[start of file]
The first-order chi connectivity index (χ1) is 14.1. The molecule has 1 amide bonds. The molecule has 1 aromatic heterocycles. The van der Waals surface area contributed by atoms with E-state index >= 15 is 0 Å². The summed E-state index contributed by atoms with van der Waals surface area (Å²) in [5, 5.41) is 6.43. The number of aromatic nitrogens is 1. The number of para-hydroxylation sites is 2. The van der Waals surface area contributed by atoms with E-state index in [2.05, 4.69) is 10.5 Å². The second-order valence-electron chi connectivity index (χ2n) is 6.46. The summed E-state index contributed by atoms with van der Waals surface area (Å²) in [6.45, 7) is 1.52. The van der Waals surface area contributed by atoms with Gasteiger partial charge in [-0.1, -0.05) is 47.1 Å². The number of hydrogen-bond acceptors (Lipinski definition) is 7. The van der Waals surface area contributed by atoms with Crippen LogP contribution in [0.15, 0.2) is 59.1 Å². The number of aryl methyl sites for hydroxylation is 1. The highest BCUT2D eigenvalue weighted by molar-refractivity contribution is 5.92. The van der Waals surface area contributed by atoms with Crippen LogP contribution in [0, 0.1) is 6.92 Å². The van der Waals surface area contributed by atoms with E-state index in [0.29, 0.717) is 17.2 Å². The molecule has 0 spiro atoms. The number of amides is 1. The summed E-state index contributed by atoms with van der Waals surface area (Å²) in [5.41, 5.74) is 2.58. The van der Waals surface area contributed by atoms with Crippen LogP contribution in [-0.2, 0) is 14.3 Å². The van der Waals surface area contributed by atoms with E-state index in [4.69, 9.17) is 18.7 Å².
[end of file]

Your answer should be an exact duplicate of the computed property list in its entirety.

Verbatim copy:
The first-order chi connectivity index (χ1) is 14.1. The molecule has 1 amide bonds. The molecule has 1 aromatic heterocycles. The van der Waals surface area contributed by atoms with E-state index >= 15 is 0 Å². The summed E-state index contributed by atoms with van der Waals surface area (Å²) in [5, 5.41) is 6.43. The number of aromatic nitrogens is 1. The number of para-hydroxylation sites is 2. The van der Waals surface area contributed by atoms with E-state index in [2.05, 4.69) is 10.5 Å². The second-order valence-electron chi connectivity index (χ2n) is 6.46. The summed E-state index contributed by atoms with van der Waals surface area (Å²) in [6.45, 7) is 1.52. The van der Waals surface area contributed by atoms with Gasteiger partial charge in [-0.1, -0.05) is 47.1 Å². The number of hydrogen-bond acceptors (Lipinski definition) is 7. The van der Waals surface area contributed by atoms with Crippen LogP contribution in [0.15, 0.2) is 59.1 Å². The number of aryl methyl sites for hydroxylation is 1. The highest BCUT2D eigenvalue weighted by molar-refractivity contribution is 5.92. The van der Waals surface area contributed by atoms with Crippen LogP contribution in [0, 0.1) is 6.92 Å². The van der Waals surface area contributed by atoms with E-state index in [0.29, 0.717) is 17.2 Å². The molecule has 0 spiro atoms. The number of amides is 1. The summed E-state index contributed by atoms with van der Waals surface area (Å²) in [5.41, 5.74) is 2.58. The van der Waals surface area contributed by atoms with Crippen LogP contribution in [-0.2, 0) is 14.3 Å². The van der Waals surface area contributed by atoms with E-state index in [4.69, 9.17) is 18.7 Å².